Bryan Caplan  

Public Opinion as a Political Speed Limit

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Suppose someone said: "People drive 5-15 miles over the speed limit. It's obvious, then, that speed limits have no effect on how people drive."

It's a pretty silly argument, isn't it? People drive 5-15 miles over the speed limit in large part because they can get away with it. If they started going much faster, though, they would rack up a pile of speeding tickets. And if you raised the speed limit by 10 miles, they'd probably start driving about 10 mph faster.

OK, suppose someone said: "Politicians moderately deviate from what the public wants. It's obvious, then, that public opinion has no effect on policy." This is one of the major objections to my book expressed by Daniel Casse in the Wall St. Journal, and most of the panel at Yale Law School.

Again, I'd say this is a pretty silly argument. Politicians deviate moderately from public opinion is that they can get away with it. If they started deviating much more, though, they would be putting their jobs at risk. And if public opinion changed, politicians would probably change their position by about the same amount.

In both cases, the logic is the same. You can usually bend the rules and get away with it, so most people bend the rules. That does not imply, though, that the rules don't matter.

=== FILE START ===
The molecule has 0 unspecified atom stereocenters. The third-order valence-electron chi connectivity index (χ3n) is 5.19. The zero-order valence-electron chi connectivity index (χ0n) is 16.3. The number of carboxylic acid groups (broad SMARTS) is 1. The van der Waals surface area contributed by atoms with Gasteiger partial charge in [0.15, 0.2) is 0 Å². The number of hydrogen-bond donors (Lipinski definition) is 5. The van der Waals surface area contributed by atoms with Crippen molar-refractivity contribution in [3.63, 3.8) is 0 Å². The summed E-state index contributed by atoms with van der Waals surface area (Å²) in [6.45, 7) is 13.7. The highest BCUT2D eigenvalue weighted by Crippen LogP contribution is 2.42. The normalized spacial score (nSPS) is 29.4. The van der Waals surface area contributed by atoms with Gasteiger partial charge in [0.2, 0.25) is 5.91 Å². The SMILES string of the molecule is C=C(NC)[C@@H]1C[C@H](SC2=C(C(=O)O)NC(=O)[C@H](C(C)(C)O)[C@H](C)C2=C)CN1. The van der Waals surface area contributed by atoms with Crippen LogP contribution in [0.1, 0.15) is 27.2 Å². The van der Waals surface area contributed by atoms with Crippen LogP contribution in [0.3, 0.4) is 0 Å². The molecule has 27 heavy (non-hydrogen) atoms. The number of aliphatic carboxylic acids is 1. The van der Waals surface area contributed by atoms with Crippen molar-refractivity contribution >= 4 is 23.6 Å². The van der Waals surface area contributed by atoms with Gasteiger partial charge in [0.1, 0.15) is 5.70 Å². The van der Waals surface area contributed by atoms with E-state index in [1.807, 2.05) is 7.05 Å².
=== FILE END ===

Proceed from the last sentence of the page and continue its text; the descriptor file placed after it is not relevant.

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COMMENTS (9 to date)
Vincent Clement writes:

People speed not because they can get away with it. They speed because they are driving at or near the design speed limit, which more often than not, is much higher than the posted speed limit.

So, yes, speed limits have no effect on the way people drive. They drive according to road design and conditions and traffic flow. You could eliminate speed limit signs on most interstates and most people will drive between 65 to 75 mph. I recall that when Montana had no speed limit during daylight hours, the average speed of vehicles dropped.

Butter writes:

I think his question to you is, "Why then isn't economic policy much worse than it is?" And I think that is a legitimate concern with your theory. Witness Obama and Hillary. Both are spouting protectionist rhetoric to garner popular support, but no one expects either of them to actually pursue protection once elected (Obama even reportedly called the Canadian Ambassador and assured him that this was all for show and NAFTA was safe).

mgroves writes:

I would also contend that where a speed limit is known to be strictly enforced, people are much less likely to flirt with going a little faster (i.e. speed traps).

So, maybe there should be some overcompesation to take this into account? Maybe like, I don't know, some sort of federalist government that limits the effect that laws can have and brings the consequences as close to the people it affects as possible?

GuyF writes:
I recall that when Montana had no speed limit during daylight hours, the average speed of vehicles dropped.
That just refutes what you said three sentences ago, that the speed limit has no effect on how people drive.
Vincent Clement writes:

GuyF: I apologize, I should have expanded my comment.

When I said "speed limits have no effect on the way people drive" I meant POSTED speed limits have no effect on the way people drive.

And I'll go one step further. POSTED speed limits that are NOT the same as or close to the DESIGN speed limit will have no effect on the way people drive.